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Shadow of the Colossus (PlayStation 4) artwork

Shadow of the Colossus (PlayStation 4) review

"Still no confirmation that there's a 17th colossus in store"

ďExhibit AĒ in the games-as-art argument, Shadow of the Colossus has been viewed as a transcendent release ever since it the saw light of day on the PS2 in 2005. Itís been more than a hot minute; now 13 years after the originalís release on the PS2, and seven years since it was bundled on the PS3 with Ico, Shadow of the Colossus graces the PS4ís library as a remake worth taking a look at, especially if youíve never experienced it before.

Remakes, to me, are easy cash-grabs, but Iíll always make an exception when itís for a game I hold dear. The fact that this is not just a cash grab but a fully realized remake is just icing on the cake. Bluepoint Games could have done a minimal amount of work and called it a day, but rather they entirely recreated the gameís asset catalogue to give us not only the best looking edition of the three that now exist but also one of the finest looking titles in present day gaming. As a result, Shadow of the Colossus on the PS4 is even more awe-inspiring and breath-taking than it was when I first experienced it in 2005. It is the definitive version for first-time players and experienced, returning vets alike.

Thatís the gist of my review, but I guess we should include some other talking points.

While the graphics have been given an overhaul, the overall adventure still plays the same. The order in which colossi must be found and dispatched is unchanged. The geography, though new in its resolution and detail, is unaltered in its layout and placement. Wander, our tireless hero, can still slay white-tailed lizards or eat sweet fruit for minor stat boosts, just as he can ride his horse around the map at his leisure before stumbling upon the next colossal boss fight. There is a new incentive to explore the vast wilderness thatís on display here, aside from wanting to see beautifully rendered assets, but overall youíre largely rewarded with the same bonus items for completing the game multiple times.

And while Shadow of the Colossus may ultimately be unchanged in its overall presentation and task, there is a new button layout to keep things interesting as far as how the gameís hero, Wander, is controlled. But if youíre expecting a smoother playstyle or more controlled move-set, youíre going to find that not to be the case. Wander and his horse, Agro, still feel insignificant when in the shadow of the 16 colossi that are strewn across the landscape, and youíll feel a bit helpless from time to time as you strive to have Wander scale these magnificent towers of fur and stone.

It was a complaint that a lot of folks had back in the day, claiming that controlling the hero (or camera for that matter) was detrimental to actually enjoying the game. But I, for one, have always viewed that argument as flawed given that youíre not supposed to feel in control scaling a writhing beast that views you as nothing more than an irritating gnat to swat at. So Shadow of the Colossus still gets that feeling of suspenseful insignificance right by making it tough to keep Wander in control when going up against a colossus. The more out of control things feel, the more satisfied youíll feel when you finally scale to the top of one of these moving mountains, find the glowing weak spot, and administer the fatal death blow to see things through.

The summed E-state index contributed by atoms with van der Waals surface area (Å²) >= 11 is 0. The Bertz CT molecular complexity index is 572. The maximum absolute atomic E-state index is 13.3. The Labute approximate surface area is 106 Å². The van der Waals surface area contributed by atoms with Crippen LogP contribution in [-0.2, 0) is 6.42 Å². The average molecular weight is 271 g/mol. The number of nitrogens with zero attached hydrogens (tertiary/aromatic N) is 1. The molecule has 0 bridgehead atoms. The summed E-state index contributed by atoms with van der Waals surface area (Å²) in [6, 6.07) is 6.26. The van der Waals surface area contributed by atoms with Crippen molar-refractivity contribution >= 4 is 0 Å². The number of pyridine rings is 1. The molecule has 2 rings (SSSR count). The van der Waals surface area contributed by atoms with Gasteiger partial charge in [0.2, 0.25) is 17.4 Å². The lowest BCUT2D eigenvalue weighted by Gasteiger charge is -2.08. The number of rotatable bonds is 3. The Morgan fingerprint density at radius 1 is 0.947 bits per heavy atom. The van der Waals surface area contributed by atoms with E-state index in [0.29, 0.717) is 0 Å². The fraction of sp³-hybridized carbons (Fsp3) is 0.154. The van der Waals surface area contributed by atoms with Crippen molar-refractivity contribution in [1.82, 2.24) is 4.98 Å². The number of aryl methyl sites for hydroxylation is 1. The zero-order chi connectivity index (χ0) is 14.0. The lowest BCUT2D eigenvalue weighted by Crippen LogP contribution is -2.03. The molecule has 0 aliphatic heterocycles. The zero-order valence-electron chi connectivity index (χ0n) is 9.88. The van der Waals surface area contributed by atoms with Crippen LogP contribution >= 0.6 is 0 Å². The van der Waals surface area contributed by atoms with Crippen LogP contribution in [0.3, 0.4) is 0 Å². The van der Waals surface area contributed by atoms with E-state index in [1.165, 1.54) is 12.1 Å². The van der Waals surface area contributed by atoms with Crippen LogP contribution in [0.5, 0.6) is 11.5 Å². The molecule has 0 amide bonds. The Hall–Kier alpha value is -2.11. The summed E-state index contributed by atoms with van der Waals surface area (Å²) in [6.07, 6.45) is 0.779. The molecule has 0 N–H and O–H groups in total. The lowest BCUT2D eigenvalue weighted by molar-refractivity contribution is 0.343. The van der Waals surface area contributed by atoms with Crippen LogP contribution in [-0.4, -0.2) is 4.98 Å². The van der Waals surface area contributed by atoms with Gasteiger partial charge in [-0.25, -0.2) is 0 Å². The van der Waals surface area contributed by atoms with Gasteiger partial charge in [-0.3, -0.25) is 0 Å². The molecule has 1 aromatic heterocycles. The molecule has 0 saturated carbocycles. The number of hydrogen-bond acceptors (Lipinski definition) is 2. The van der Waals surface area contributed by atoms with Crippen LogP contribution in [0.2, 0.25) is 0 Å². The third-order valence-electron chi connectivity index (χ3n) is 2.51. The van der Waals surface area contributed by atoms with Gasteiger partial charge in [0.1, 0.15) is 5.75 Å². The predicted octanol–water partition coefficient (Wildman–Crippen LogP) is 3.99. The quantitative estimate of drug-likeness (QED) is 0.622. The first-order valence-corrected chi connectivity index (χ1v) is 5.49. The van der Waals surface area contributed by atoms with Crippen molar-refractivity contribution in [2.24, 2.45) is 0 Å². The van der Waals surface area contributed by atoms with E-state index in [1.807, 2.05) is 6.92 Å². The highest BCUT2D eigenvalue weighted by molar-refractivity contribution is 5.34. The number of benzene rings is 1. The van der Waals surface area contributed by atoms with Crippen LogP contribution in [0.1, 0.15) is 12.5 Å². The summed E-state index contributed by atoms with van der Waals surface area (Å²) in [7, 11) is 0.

If youíve never played Shadow of the Colossus before, then this may all seem a bit rubbish considering that youíll be playing a game that can feel a bit archaic compared to the fluidity youíd experience in modern releases. Yet the story, shown through gradual reveals and omnipresent lore, retains an allure that is as inviting to unveil as it is sorrowful to behold. Scarcely has a video game world ever been so fully realized. A jerky camera is a small price to pay for the grand show thatís on display.

Itís with great satisfaction that it can now be experienced in full 1080P at 30 FPS if you have a standard PS4, where as a PS4 Pro allows upscaling to 4K at 30 FPS or 60 FPS still at 1080P. If you have the means to experience the artistry on display here, then 4K is the best way to see it unfold as every blade of grass, every individual leaf, and every perfectly placed stone give this world a pulse unmatched by any other landscape Iíve come across in video gaming. The fact that large parts the landscape serve only as passing scenery from one colossus battle to the next is all the more interesting since they practically beg to be explored if only to see how gorgeous they are to behold. And if thatís not reason enough to see whatís hidden by the rocks and trees scattered about, youíll now have an incentive to do so as far as uncovering hidden relics is concerned, something thatís a brand new inclusion to this version of the game.

PS4 Shadow of the Colossus will stand the test of time as a remake worth looking into, at least until it moves aside to the PS5 version, whenever that may be.

Fiddlesticks's avatar
Community review by Fiddlesticks (February 13, 2018)

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